Tom McGuire, who heads the project, said he and a small team had been working on fusion energy at Lockheed's secretive Skunk Works for about four years, but were now going public to find potential partners in industry and government for their work.

Initial work demonstrated the feasibility of building a 100-megawatt reactor measuring seven feet by 10 feet, which could fit on the back of a large truck, and is about 10 times smaller than current reactors, McGuire told reporters.

In a statement, the company, the Pentagon's largest supplier, said it would build and test a compact fusion reactor in less than a year, and build a prototype in five years.


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Re: Lockheed Announces Fusion Breakthrough

Unread postby sparky » Wed 15 Oct 2014, 16:28:21

.
If wishes were fishes everybody would be fishing !
wake me up when there is a measurable output of one minute duration
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Re: Lockheed Announces Fusion Breakthrough

Unread postby ROCKMAN » Wed 15 Oct 2014, 16:29:06

King - Interesting... thanks. But: "... could be ready for use in a decade.". Which can also be equally said: "...could be ready in more than a decade". I'm glad to see someone making the investment in the research. I just hope that not too much of that money is from the tax payers. I'll just reserve my enthusiasm for when they build the first extremely expensive small scale prototype that works. Should I live that long. LOL.
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Re: Lockheed Announces Fusion Breakthrough

Unread postby hvacman » Wed 15 Oct 2014, 17:31:47

There are so many "if this AND this AND this AND this-happen we will have success" factors to this proposal that the odds are pretty small that anything will come of it. The typical hydrogen-economy story told by hydrogen advocates also have a lot of ANDS in series that all have to happen to make it viable.

This reminds me of EEStor. Lockheed Martin was briefly involved with them, too. Here's a great article in Grist about EEStor and the bigger picture of technology fantasies and energy.

http://grist.org/business-technology/progress-rarely-glows-blue-eestor-and-the-lure-of-new-technology/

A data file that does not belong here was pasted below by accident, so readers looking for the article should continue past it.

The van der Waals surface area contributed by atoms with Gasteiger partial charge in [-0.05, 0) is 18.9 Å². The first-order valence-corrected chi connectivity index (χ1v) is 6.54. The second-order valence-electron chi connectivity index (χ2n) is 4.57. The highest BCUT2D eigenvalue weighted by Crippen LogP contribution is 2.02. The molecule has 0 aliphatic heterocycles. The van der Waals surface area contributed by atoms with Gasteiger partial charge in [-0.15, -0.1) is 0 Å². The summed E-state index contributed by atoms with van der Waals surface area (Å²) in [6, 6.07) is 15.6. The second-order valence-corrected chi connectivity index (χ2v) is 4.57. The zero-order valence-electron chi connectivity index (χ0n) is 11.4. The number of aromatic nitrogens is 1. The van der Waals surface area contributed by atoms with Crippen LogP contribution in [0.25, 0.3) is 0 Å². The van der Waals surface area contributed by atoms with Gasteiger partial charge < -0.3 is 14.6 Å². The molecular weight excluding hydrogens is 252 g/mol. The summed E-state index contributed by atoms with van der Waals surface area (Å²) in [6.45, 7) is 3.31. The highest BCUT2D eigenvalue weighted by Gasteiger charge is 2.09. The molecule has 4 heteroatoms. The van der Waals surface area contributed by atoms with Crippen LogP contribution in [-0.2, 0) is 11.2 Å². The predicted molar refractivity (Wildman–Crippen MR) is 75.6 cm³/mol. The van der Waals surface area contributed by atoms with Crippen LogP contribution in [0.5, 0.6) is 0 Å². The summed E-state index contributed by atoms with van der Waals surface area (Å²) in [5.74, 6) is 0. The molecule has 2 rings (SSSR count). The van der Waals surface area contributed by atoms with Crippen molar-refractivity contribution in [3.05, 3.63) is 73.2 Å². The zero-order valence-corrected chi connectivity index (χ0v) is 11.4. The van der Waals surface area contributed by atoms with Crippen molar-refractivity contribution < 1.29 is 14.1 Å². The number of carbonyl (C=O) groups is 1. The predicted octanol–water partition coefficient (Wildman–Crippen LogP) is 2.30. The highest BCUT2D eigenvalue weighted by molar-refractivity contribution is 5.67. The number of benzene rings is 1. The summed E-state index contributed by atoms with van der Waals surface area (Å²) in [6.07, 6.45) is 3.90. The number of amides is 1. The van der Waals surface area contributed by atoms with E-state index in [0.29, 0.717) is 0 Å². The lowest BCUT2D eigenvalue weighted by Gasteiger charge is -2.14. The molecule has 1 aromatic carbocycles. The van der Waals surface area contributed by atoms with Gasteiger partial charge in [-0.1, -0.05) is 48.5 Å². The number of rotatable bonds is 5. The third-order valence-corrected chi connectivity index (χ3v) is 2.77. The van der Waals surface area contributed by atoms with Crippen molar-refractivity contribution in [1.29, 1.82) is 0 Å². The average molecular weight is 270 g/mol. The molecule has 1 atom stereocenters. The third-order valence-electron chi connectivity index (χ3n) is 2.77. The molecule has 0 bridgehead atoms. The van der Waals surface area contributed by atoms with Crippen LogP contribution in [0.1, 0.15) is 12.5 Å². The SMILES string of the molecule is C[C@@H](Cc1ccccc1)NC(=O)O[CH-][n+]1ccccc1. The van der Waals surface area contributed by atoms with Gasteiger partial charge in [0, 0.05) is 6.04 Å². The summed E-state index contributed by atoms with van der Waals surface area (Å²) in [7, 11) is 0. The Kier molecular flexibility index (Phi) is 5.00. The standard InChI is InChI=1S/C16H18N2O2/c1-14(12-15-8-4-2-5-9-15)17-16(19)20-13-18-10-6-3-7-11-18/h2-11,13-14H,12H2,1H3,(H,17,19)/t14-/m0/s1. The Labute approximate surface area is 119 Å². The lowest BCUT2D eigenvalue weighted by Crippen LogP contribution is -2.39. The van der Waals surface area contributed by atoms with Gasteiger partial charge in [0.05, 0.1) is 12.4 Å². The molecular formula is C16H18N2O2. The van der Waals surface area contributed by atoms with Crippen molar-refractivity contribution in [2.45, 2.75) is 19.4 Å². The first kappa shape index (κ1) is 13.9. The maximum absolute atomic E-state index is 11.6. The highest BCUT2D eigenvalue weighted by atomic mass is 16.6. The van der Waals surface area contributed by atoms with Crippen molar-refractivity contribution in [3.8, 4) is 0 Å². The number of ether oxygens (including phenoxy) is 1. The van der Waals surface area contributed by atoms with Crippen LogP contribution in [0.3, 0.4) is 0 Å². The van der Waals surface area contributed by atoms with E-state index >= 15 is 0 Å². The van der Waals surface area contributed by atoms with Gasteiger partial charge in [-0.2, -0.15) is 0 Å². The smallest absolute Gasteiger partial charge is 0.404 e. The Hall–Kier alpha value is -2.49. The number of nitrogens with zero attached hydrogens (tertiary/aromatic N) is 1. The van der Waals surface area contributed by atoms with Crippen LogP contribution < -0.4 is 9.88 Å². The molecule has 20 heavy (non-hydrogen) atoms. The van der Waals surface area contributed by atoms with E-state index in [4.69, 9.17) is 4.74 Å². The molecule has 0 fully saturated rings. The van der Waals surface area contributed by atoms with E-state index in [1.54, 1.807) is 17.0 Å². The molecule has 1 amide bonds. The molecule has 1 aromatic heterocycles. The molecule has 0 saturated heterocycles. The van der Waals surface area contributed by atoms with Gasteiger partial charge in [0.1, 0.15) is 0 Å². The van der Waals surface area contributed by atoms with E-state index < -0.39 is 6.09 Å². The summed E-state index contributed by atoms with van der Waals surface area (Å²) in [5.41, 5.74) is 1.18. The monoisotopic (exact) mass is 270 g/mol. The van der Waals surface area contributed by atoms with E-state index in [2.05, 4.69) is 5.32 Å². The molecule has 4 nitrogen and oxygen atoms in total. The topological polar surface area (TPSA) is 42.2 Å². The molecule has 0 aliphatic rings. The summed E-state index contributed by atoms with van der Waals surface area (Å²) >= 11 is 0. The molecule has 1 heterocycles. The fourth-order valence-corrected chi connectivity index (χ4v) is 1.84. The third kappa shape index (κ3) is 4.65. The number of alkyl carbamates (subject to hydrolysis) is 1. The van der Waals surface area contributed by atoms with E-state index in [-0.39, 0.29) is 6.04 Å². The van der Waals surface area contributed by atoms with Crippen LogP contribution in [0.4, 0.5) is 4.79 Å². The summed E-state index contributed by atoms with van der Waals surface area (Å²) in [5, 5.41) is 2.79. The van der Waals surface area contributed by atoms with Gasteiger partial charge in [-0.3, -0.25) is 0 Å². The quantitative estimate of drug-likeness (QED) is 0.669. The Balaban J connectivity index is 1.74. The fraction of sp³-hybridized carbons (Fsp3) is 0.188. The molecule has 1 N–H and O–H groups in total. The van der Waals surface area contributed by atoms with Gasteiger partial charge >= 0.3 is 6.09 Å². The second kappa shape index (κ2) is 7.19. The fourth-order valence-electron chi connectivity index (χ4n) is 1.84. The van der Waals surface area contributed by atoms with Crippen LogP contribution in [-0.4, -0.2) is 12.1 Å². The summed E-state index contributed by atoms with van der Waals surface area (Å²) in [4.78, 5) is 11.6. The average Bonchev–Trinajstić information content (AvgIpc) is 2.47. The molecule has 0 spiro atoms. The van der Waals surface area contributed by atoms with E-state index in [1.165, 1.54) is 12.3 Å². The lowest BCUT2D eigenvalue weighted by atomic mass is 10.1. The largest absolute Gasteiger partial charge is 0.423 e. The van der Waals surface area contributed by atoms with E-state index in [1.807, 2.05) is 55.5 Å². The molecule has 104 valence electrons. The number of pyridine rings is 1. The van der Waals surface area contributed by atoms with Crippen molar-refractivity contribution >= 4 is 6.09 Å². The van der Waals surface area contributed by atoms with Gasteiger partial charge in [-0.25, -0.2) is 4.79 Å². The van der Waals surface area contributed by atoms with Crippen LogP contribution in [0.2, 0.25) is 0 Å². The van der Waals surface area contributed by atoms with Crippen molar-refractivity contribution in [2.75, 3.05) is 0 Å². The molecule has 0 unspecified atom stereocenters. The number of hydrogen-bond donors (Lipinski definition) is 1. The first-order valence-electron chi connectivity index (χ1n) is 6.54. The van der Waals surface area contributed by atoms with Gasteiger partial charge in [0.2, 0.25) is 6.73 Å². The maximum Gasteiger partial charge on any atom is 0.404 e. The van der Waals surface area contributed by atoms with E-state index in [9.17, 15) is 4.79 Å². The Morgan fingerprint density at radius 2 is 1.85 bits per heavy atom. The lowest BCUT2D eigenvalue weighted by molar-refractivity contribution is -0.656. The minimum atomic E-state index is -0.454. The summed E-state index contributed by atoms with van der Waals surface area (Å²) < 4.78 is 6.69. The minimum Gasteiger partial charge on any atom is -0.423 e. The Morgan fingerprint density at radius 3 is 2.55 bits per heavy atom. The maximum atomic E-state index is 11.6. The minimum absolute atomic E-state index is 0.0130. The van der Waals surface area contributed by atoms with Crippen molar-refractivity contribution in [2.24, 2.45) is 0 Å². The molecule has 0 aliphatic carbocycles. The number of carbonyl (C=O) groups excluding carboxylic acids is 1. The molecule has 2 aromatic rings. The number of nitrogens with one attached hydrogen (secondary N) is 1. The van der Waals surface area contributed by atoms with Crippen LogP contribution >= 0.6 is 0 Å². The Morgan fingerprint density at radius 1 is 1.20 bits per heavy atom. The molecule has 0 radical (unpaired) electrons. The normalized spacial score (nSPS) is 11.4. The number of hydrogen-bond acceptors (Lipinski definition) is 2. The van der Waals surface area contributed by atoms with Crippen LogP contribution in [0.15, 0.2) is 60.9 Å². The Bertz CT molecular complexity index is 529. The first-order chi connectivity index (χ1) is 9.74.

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Re: Lockheed Announces Fusion Breakthrough

Unread postby Keith_McClary » Wed 15 Oct 2014, 18:09:16

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Re: Lockheed Announces Fusion Breakthrough

Unread postby SILENTTODD » Fri 17 Oct 2014, 04:16:30

I'm old enough to remember Edward Teller predicting we would have a viable Fusion Reactor by 1975.

Image

1975 is now long gone and so is Edward Teller. But there still are no viable Fusion Reactors. :cry:
Skeptical scrutiny in both Science and Religion is the means by which deep thoughts are winnowed from deep nonsense-Carl Sagan
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Re: Lockheed Announces Fusion Breakthrough

Unread postby Timo » Fri 17 Oct 2014, 10:02:12

I give this report quite a bit of credibility. Lockheed is no start-up looking for money to develope their research. They are US military contractor, and the Pentagon has completely bought in to AGW, and PO. The military is where the money is, and they're paying for this research. The pentagon also expects results from their investments. Granted, Lockheed, nor anyone else developing fusion technology, is quite ready to announce success, but this announcement does announce significant progress in developing the technologies to get to that success. On anything fusion related, this is the brightest news, by far, that i've seen in the last 20 years. This gives me hope that i might actually live long enough to see fusion really work in a commercial capacity.